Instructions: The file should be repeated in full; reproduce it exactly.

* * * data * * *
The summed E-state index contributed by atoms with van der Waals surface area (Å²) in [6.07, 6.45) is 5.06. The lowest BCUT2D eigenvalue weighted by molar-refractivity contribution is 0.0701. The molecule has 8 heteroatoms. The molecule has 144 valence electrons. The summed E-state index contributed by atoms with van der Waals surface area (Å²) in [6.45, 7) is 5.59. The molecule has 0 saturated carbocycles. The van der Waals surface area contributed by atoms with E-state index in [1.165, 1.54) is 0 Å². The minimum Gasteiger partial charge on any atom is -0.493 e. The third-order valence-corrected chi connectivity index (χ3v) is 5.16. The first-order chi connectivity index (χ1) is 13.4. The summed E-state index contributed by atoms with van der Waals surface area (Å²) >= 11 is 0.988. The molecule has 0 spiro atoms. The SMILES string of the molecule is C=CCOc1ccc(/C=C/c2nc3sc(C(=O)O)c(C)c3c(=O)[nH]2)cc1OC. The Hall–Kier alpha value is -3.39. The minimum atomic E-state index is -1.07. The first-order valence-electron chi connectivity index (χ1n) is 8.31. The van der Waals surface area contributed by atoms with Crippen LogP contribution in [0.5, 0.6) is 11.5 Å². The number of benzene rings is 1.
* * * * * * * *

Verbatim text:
The summed E-state index contributed by atoms with van der Waals surface area (Å²) in [6.07, 6.45) is 5.06. The lowest BCUT2D eigenvalue weighted by molar-refractivity contribution is 0.0701. The molecule has 8 heteroatoms. The molecule has 144 valence electrons. The summed E-state index contributed by atoms with van der Waals surface area (Å²) in [6.45, 7) is 5.59. The molecule has 0 saturated carbocycles. The van der Waals surface area contributed by atoms with E-state index in [1.165, 1.54) is 0 Å². The minimum Gasteiger partial charge on any atom is -0.493 e. The third-order valence-corrected chi connectivity index (χ3v) is 5.16. The first-order chi connectivity index (χ1) is 13.4. The summed E-state index contributed by atoms with van der Waals surface area (Å²) >= 11 is 0.988. The molecule has 0 spiro atoms. The SMILES string of the molecule is C=CCOc1ccc(/C=C/c2nc3sc(C(=O)O)c(C)c3c(=O)[nH]2)cc1OC. The Hall–Kier alpha value is -3.39. The minimum atomic E-state index is -1.07. The first-order valence-electron chi connectivity index (χ1n) is 8.31. The van der Waals surface area contributed by atoms with Crippen LogP contribution in [0.5, 0.6) is 11.5 Å². The number of benzene rings is 1.